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Statement from Senator Kavanagh and Assemblymember Simon on Governor Cuomo’s Support for Legislation Needed to Streamline BQE Rehabilitation

“Design-build” procurement process would speed up BQE rehab by 2 years, keep 15,000 trucks off local roads each day, and reduce headaches for all BQE drivers

(Albany, NY) — Today, Senator Brian Kavanagh and Assemblymember Jo Anne Simon released the following statement on the announcement by the office of Governor Andrew Cuomo that he supports enacting state legislation the legislators have been seeking to authorize “design-build” contracting for the Brooklyn-Queens Expressway rehabilitation:

“For seven decades, the BQE has connected New Yorkers in Brooklyn, on Staten Island, in Queens, and across the New York metropolitan area. The planned rehabilitation of this vital part of our transportation network is essential — but also inherently difficult and disruptive. We must do everything we can to minimize the impact on Brooklyn neighborhoods and on drivers who rely on our roads to get where they need to be and to deliver the goods and services that keep New York thriving.

“The legislation we've been seeking to authorize design-build procurement for this project will reduce delays for drivers and save taxpayers’ dollars. And it will protect our neighborhoods by keeping 15,000 trucks from being diverted onto local roads each day. With a quickened project timeline, those trucks will stay where they belong — on the highway.
“We thank Governor Cuomo for his essential support for design-build for the BQE, and we look forward to working with him and with our colleagues in the Senate and the Assembly to ensure that legislation authorizing design-build for this project is enacted later this month in the final budget.”

Background:
The City Department of Transportation is currently in the planning phase of a major rehabilitation of a 1.5 mile segment of the Brooklyn-Queens Expressway between Atlantic Avenue and Sands Street, and has warned that if construction is not finished by 2026 roughly 15,000 trucks will have to be redirected onto local streets each day. For a graphic of possible truck routes, click here.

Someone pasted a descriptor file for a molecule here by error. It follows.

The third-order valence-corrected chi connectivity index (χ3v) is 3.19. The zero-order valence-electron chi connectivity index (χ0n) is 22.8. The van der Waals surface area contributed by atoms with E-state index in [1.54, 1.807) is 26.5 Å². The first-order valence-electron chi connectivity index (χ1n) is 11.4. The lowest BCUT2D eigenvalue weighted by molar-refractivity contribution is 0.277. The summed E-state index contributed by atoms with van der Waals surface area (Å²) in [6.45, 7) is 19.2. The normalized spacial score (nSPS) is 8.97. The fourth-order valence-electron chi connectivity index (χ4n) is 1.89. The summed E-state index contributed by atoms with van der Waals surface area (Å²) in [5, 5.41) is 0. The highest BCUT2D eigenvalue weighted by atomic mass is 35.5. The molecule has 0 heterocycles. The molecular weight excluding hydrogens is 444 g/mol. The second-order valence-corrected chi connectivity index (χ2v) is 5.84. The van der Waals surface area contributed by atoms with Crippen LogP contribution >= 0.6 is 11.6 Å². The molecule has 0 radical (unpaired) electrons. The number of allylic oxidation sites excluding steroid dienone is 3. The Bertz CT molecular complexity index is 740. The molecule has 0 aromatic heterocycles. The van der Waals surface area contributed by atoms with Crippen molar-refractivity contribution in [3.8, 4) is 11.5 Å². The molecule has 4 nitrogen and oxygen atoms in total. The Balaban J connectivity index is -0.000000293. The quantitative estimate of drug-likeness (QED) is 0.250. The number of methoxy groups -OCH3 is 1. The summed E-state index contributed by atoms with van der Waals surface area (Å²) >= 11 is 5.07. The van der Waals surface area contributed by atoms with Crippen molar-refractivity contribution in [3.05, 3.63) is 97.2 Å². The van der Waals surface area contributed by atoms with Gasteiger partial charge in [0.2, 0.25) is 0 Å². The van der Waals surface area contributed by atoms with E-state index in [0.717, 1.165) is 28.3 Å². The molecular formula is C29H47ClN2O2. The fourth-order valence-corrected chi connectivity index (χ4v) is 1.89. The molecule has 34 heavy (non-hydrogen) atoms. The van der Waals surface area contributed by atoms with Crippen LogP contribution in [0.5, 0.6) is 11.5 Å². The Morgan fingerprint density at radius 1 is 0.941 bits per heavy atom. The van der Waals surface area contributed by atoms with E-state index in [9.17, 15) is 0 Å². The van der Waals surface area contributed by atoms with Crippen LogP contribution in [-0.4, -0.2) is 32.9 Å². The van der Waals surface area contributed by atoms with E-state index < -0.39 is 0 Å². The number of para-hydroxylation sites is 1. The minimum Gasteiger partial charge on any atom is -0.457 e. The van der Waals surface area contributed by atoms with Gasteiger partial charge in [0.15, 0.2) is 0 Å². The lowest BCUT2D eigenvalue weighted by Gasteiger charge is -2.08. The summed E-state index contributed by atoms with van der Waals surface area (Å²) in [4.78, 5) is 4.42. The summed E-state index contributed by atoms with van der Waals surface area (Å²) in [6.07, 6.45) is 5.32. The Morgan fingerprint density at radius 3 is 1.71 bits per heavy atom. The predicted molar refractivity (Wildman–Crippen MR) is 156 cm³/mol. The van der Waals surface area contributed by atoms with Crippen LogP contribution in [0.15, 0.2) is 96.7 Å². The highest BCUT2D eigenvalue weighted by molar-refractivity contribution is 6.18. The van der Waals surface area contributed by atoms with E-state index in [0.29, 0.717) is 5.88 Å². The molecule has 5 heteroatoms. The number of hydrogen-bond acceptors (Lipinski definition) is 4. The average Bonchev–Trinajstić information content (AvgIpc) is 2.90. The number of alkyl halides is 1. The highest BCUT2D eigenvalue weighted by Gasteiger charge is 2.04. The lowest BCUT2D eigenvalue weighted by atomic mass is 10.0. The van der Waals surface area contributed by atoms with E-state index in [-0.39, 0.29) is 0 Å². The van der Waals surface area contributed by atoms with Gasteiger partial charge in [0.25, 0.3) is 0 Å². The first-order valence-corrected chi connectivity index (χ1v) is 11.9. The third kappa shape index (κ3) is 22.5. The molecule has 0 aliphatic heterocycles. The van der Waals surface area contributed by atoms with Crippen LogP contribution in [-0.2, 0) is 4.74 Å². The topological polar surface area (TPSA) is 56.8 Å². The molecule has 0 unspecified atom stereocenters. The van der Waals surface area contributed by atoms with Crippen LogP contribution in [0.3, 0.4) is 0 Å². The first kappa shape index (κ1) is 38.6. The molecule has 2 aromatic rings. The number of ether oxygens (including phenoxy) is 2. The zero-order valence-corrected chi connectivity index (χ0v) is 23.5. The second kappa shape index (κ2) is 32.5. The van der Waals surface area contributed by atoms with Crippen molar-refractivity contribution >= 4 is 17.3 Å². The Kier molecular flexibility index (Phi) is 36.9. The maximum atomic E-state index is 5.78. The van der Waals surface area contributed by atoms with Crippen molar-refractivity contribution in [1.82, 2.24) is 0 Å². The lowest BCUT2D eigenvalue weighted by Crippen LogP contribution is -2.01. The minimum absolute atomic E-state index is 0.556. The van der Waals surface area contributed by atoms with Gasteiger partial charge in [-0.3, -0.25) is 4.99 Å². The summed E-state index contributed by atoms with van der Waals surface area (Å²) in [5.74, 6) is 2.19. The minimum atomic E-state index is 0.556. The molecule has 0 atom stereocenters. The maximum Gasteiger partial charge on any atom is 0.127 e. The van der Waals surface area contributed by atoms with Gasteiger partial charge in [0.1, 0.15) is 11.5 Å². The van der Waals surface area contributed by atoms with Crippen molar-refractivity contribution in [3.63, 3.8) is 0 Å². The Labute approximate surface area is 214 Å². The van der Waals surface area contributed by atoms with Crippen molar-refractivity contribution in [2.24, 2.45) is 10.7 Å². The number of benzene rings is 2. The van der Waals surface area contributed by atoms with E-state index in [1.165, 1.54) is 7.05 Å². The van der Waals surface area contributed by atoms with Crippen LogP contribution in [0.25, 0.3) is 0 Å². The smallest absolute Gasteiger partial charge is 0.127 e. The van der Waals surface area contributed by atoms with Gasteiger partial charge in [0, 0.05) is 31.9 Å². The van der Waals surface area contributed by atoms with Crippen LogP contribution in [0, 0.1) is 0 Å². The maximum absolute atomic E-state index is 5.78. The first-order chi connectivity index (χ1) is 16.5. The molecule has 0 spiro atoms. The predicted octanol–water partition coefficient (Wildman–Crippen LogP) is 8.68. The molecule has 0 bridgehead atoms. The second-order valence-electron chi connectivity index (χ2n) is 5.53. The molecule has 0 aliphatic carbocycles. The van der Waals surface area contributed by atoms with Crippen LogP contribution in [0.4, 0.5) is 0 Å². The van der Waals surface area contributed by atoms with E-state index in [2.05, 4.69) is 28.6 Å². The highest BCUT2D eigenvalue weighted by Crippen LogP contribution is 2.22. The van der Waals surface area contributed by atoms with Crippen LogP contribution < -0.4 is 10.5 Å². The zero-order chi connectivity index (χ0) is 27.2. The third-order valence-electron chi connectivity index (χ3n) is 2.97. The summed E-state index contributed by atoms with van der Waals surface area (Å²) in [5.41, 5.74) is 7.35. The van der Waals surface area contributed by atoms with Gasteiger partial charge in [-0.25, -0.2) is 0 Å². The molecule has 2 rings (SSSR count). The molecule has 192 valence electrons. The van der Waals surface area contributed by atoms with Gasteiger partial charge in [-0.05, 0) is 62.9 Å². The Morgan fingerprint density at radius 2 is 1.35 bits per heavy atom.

Under the typical “design-bid-build” procurement method, currently required by long-standing State law, construction for the BQE would stretch until 2028. If the State amends the law to authorize the City to use the streamlined “design-build” method, the City says construction would be completed before the 2026 cutoff (for an estimated timeline, click here). This would protect Brooklyn neighborhoods from noise, congestion, and unsafe conditions, reduce delays for anyone using the BQE from Staten Island to Queens, and save taxpayers at least $100 million.

In January, a bipartisan group of 19 legislators from Staten Island and Brooklyn, led by Senator Kavanagh and Assemblymember Simon, urged the Governor to include design-build authorization in the Executive Budget proposal. And in February, Senator Kavanagh, Assemblymember Simon, City Comptroller Scott Stringer, City Council Speaker Corey Johnson, Brooklyn Borough President Eric Adams and other elected officials joined the DOT and DDC Commissioners, business leaders, and community members to rally for BQE design-build.

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